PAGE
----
Amazon (AMZN) is doubling down on India. Actually, in the interest of accuracy, Amazon is doubling and a half down, increasing its initial investment in the country from $2 billion to $5 billion.
India is a fast-growing market. In a recent Mary Meeker Internet Trends, she reported the country was one of the few places in the world where the rate of growth is still expanding. And that’s echoed in the rapid rise of online sales.
Last year, India’s online sales exploded from $6.3 billion to more than $16 billion. That’s not bad considering its Internet connectivity can be spotty at best and most people don’t even have credit cards. Still, fast growth or not, it seems like an awfully big investment in what is still a small and relatively poor market.
At a recent Recode conference, Amazon founder Jeff Bezos spoke at length about what makes the business model work.
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He explained how people thought it was crazy to make such a huge investment in Amazon Web Services given the small footprint of its online bookselling business. Despite this, the company forged ahead, adding storage and compute power, then analytics.
As Amazon moved into other categories and its retail business expanded, AWS started to make more sense. However, the genius of it became apparent when Amazon made it available to software developers all over the world. Amazon created a business where it was the first and very best customer and only then did it sell those services to others.
|Compared to the West, most of India is relatively poor and technologically backward — but it’s still one of the fastest-growing markets in the world.|
In India, the cost of doing business is high. The lack of Internet and banking framework is dwarfed only by the poor physical infrastructure. Logistics is a nightmare, yet Amazon is dutifully building a network of many warehouses and distribution hubs.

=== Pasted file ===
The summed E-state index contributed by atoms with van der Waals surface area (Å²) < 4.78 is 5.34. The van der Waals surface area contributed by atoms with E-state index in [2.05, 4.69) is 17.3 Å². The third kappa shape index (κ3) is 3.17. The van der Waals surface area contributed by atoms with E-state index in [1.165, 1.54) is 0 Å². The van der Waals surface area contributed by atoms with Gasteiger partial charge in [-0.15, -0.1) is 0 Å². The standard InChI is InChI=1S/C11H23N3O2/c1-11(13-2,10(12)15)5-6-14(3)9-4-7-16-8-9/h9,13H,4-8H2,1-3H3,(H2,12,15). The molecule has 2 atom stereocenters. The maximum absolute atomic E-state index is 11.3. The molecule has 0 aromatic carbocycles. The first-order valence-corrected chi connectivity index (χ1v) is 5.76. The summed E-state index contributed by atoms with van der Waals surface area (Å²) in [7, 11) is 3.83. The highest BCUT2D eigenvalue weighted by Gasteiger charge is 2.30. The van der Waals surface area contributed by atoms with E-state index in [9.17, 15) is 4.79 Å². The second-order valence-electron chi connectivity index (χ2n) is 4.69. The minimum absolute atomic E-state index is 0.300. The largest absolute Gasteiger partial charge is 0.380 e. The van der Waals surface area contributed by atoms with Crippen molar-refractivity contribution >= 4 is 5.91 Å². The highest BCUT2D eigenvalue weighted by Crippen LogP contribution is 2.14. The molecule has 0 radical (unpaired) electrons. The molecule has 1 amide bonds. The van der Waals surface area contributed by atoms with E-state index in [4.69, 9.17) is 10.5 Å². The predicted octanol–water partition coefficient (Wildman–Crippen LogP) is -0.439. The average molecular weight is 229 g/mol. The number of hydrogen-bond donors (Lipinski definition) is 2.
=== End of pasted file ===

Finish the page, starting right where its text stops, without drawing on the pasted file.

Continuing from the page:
Unlike in the United States, it can’t rely on the U.S. Postal Service, United Parcel Service Inc. (UPS) and FedEx Corp. (FDX) to deliver packages affordably. So, it’s finding networks to get stuff out to customers in a standard befitting the company brand. It’s even testing drones in particularly rugged terrains.
This isn’t cheap, yet Amazon pushes forward because the investment in its India logistics business is justified given its first and best customer is Amazon.com.
Recently Amazon made headlines with very large investments in logistics infrastructure. It started with talks to lease 20 Boeing 767 cargo planes. Although that raised a few eyebrows, most dismissed it as the company simply ensuring it could move goods during peak holiday sales periods. The company then had its Chinese subsidiary register as an ocean freight forwarder. That’s a technical way of saying Amazon got into the overseas shipping business. Again, most put that off as a way to help move goods from Chinese suppliers during peak times.
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But when you add in the new massive investment in India – then, the framework for a logistics business capable of efficiently reaching the fastest-growing consumer markets in the world starts to take shape. And it’s owned by Amazon.
The power of this business model is scale. Bezos has been making this argument since way back in 1997 when he wrote about scale leading to higher revenues, profitability and capital velocity. In other words, the bigger these businesses become, the greater the network effects. At the time, analysts scoffed.
Ultimately Amazon built a massive empire on the back of getting businesses to scale. When Amazon.com reached scale, it used its profits to build and its patronage to get AWS to scale. It’s now doing the same thing with logistics. Amazon is a buy on dips, as always.